Bee Roots for 2023-06-14

The table provides clues for the roots of words in today's NY Times Spelling Bee. You're responsible for prefixes, suffixes, tense changes, plurals, doubling consonants before suffixes, and alternate spellings of roots. An exception: since Sam won't allow S, when the root contains an S, the clue may be for a plural or suffixed form. "Mice" for example. If a clue isn't self-explanatory, try googling it. The TL;DR about the site comes after the table.

Past clues are available here

Today's puzzle
  • Letters: A/DEHINW
  • Words: 45
  • Points: 203
  • Pangrams: 1
Source: Wikipedia/Denny-Moeller Talent, Inc.

Table content

  • with first two letters of answer and length
answers coveredanswer's first two lettersanswer's lengthclue for root (answer may need prefix, suffix, tense change, alt spelling, ...)
1AD5Join something to something else
2AD6,7Math term for a number which is summed with another (the “1” or “2” in 1 + 2 = 3)
1AD71 of the 4 bases in DNA
1AH5Further forward in space or time; in the lead (sports)
1AI4Assistant to an important person, esp. military or political (…-de-camp), noun
1AN4Opposite of old
1AW4Feeling of reverential respect mixed with fear or wonder, noun/verb
2DA4,61st appearance of light in the sky
3DE4,6,8Not alive
2DE8,10Remove spent flowers from a plant, verb/noun (compound)
1DE4College administrator, or actor James of “Rebel Without a Cause”
1EN6A group of 9, from Greek (such as the 9 Egyptian deities “The Great …”)
2HA4,6What sticks out of your sleeve
1HA5Sound made by a speaker who is fumbling for words (he hemmed and …ed)
2HE4,6Body part that holds your brain, eyes, ears, nose and mouth
1HE8Wind blowing from directly in front (the … slowed down the flight), compound pangram
2HE6,8Loud, harsh cry of a donkey or mule; or TV country music variety show from Nashville; compound noun/verb
2HE5,7Hair or temp. tattoo dye
1ID4Thought or suggestion (here’s a new …), noun
1IN5Stupid, silly, ridiculous (… questions or comments); adj.
1NA4Indiaan flaat breaad
1NA4Nothing, Spanish
1NA5Greek water nymph, or dragonfly larva
1NA4Grandma, slang; or Peter Pan dog
1NA7♀ goat, or nursemaid
1WA6Compress something soft into a lump or ball (the kids were shooting spit …s in study hall)
2WA4,5Walk in ankle-deep water
1WA6Hawaiian word for woman
1WA4What a magician, wizard, or TSA agent waves
2WA4,5Decrease (esp. moon), NOT Batman alter ego Bruce
1WA5“Would like to do,” slang contraction
2WE4,6Taper someone off of, esp. mother’s milk

About this site

This site provides clues for a day's New York Times Spelling Bee puzzle. It follows in Kevin Davis' footsteps. The original set of 4,500 clues came from him, and they still make up about three quarters of the current clue set.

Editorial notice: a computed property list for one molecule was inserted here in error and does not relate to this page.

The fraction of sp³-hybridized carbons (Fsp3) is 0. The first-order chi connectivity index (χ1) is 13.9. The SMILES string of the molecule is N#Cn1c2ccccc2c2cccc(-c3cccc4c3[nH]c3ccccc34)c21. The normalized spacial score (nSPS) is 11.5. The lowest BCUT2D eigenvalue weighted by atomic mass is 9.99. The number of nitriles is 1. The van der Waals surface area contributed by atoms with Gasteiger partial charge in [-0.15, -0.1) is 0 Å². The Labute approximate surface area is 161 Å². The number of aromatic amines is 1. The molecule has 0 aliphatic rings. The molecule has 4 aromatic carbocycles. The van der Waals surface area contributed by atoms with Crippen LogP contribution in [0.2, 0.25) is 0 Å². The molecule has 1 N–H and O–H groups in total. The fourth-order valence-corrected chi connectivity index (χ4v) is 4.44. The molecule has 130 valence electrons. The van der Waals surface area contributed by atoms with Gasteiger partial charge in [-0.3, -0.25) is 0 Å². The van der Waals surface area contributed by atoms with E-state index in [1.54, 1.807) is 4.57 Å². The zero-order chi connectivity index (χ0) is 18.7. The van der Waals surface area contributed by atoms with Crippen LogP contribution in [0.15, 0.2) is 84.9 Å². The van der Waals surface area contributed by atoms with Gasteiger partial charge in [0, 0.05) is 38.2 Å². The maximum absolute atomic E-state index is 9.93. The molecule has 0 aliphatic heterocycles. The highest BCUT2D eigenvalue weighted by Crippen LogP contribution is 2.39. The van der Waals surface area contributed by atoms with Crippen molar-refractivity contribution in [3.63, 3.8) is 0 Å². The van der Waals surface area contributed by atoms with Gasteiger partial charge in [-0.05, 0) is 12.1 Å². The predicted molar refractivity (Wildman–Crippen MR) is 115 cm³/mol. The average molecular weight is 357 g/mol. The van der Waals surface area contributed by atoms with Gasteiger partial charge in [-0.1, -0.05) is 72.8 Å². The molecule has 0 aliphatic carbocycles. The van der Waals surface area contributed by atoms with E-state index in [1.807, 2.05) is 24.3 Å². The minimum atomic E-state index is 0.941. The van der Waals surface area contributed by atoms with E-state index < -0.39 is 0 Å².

The "Bee Roots" approach is to provide explicit clues for root words, not every word. As logophiles, we are pretty good at putting on prefixes and suffixes, changing tense, and forming plurals (including Latin plurals!). The clues cover root words, arranged alphabetically by root word, with a count of words in the puzzle that come from each root. For example, if a puzzle includes ROAM and ROAMING, there will be a clue for ROAM and a count of 2. The root may not appear in the puzzle at all; for example, the 2021-07-23 Bee included ICED, DEICE, and DEICED. For such a puzzle, the clue would be for ICE with a word count of 3.

The Bee Roots approach involves judgement sometimes. For example, if a puzzle includes LOVE, LOVED, and LOVELY, how many roots are needed to cover them? LOVE and LOVED share the root LOVE, certainly, but LOVELY is tricky. LOVE is part of its etymology, but by now, the word means "exquisitely beautiful," which is a lot farther from the meaning of LOVE than swithcing to past tense. I'm inclined to treat LOVE and LOVELY as separate roots. You may not agree, which is fine. Another thing we logophiles share is a LOVE of arguing about words on Twitter.

A few words can have one meaning as a suffixed form and another as a stand-alone word. EVENING, for example. In those cases I will use the meaning that I think is more common.

One last complication, until another one pops up: a few roots have multiple spellings, for example LOLLYGAG and LALLYGAG. Depending on the day's letters, and maybe even the editor's whims, one or both could be in the puzzle's answer list. With such roots, you could see a word count of 2, even if there are no applicable prefixes or suffixes.

I will do my best to keep this site up to date and helpful (I hope). Check it out, and tweet feedback to @donswartwout Tweet to @donswartwout